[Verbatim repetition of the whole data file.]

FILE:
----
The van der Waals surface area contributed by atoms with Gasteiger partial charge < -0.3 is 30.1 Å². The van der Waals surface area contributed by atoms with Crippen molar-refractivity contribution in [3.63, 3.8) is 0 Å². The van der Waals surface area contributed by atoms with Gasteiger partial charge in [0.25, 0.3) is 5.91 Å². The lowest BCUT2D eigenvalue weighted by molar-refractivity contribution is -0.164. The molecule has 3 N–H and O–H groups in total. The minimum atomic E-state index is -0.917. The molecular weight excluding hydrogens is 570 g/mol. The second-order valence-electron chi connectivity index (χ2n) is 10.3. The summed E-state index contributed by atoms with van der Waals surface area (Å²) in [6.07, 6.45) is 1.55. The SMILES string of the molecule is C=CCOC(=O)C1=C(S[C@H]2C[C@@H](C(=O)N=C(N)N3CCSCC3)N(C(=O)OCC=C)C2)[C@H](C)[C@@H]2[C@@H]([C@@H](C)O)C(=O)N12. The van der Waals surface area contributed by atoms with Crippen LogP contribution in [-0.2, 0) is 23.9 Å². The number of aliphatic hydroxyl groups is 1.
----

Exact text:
The van der Waals surface area contributed by atoms with Gasteiger partial charge < -0.3 is 30.1 Å². The van der Waals surface area contributed by atoms with Crippen molar-refractivity contribution in [3.63, 3.8) is 0 Å². The van der Waals surface area contributed by atoms with Gasteiger partial charge in [0.25, 0.3) is 5.91 Å². The lowest BCUT2D eigenvalue weighted by molar-refractivity contribution is -0.164. The molecule has 3 N–H and O–H groups in total. The minimum atomic E-state index is -0.917. The molecular weight excluding hydrogens is 570 g/mol. The second-order valence-electron chi connectivity index (χ2n) is 10.3. The summed E-state index contributed by atoms with van der Waals surface area (Å²) in [6.07, 6.45) is 1.55. The SMILES string of the molecule is C=CCOC(=O)C1=C(S[C@H]2C[C@@H](C(=O)N=C(N)N3CCSCC3)N(C(=O)OCC=C)C2)[C@H](C)[C@@H]2[C@@H]([C@@H](C)O)C(=O)N12. The van der Waals surface area contributed by atoms with Crippen LogP contribution in [-0.2, 0) is 23.9 Å². The number of aliphatic hydroxyl groups is 1.